Using Technology to Bring Smiles to People with Dementia
Thursday, April 16th, 2020
As the coronavirus pandemic continues, tough calls are being made to protect our most vulnerable from COVID-19. For many people over the age of 70 years old, this means strong recommendations to self- isolate at home for as long as practicable. These measures are essential to prevent the spread of the virus and more deaths, yet they risk further isolating our older Australians who often already report feeling lonely.
In a review published late last year, researchers at Sydney University looked at how well technological advances are doing at engaging people with dementia in meaningful activities and connecting them with others. They performed a systematic search for all relevant studies based out of aged care facilities and published between 2008 and 2018. The authors found 20 studies, seven of them from Australia.
Balancing Respectful Engagement
Technology fell into two categories – robotics and multimedia computer programs. The most frequently evaluated robotic was PARO, an interactive fluffy white seal robot that barks and wags its tail. Gerry, a giraffe-shaped robot, described as “Skype on Wheels”, was another named robotic. It is designed to be kept inside the home of the person with dementia and remotely controlled by their family. The review reported that people with severe dementia, relative to mild dementia, benefited most from interactions with the robotics. Relatedly, the authors raised the ethical issue of robotic animals appearing too childlike or “silly” for some people. Overall, the use of robots was related to higher frequencies of positive behaviours observed in people with dementia, such as smiling and laughing – as well as an improved quality of life. However, this was not consistently more so than in interactions with real pets or plush toys.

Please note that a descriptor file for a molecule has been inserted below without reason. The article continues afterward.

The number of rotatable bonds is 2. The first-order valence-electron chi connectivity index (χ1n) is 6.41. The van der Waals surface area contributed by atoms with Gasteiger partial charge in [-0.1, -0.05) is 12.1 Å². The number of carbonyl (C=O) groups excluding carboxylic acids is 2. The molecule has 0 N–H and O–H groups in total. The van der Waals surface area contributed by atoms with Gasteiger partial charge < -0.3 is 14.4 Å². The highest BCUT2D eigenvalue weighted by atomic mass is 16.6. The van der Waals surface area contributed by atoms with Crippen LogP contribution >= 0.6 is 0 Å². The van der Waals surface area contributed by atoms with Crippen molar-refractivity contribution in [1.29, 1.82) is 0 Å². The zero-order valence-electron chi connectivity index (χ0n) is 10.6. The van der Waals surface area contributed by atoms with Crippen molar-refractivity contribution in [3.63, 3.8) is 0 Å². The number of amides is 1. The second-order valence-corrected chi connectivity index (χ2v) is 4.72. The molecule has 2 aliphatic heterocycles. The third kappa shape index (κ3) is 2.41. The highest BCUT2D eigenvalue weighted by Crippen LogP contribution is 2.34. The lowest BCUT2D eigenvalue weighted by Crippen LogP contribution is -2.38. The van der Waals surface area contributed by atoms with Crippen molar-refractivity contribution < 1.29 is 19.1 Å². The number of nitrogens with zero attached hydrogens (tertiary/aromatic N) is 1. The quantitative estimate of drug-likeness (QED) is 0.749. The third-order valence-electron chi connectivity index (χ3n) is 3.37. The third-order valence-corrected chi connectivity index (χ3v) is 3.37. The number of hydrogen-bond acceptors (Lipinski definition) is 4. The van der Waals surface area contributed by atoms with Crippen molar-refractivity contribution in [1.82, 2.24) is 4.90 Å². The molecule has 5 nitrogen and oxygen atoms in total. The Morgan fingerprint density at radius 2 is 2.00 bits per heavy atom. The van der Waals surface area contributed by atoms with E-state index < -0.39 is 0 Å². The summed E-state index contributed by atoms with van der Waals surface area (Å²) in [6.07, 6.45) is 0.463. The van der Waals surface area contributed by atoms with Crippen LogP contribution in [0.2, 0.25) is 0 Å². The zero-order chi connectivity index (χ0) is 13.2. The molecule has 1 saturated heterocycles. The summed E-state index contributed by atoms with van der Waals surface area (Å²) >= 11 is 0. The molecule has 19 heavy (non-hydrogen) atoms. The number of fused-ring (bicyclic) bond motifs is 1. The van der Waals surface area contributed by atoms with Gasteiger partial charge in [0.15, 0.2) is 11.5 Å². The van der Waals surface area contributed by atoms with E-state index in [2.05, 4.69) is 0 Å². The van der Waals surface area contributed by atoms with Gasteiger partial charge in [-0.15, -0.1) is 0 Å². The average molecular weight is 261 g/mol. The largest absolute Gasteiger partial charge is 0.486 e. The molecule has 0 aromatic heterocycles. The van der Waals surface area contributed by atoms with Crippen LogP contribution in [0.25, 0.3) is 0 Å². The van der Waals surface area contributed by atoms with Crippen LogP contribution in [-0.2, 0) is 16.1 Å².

The multimedia computer programs mainly took the format of interactive personalised content, such as photographs, videos, music and family messages, to assist with reminiscence. Staff and family reported finding the structured programs provided confidence in initiating or maintaining conversations with people with dementia. Similar to robotics, the review summarised a reported increase in positive behaviours and human interaction using the computers; although again, not reliably more so than traditional leisure activities.
As we consider an indefinite time behind closed doors for our loved ones aged over 70 during the COVID-19 pandemic, the viability of new technologies to enhance meaningful engagement for those with dementia becomes suddenly more appealing.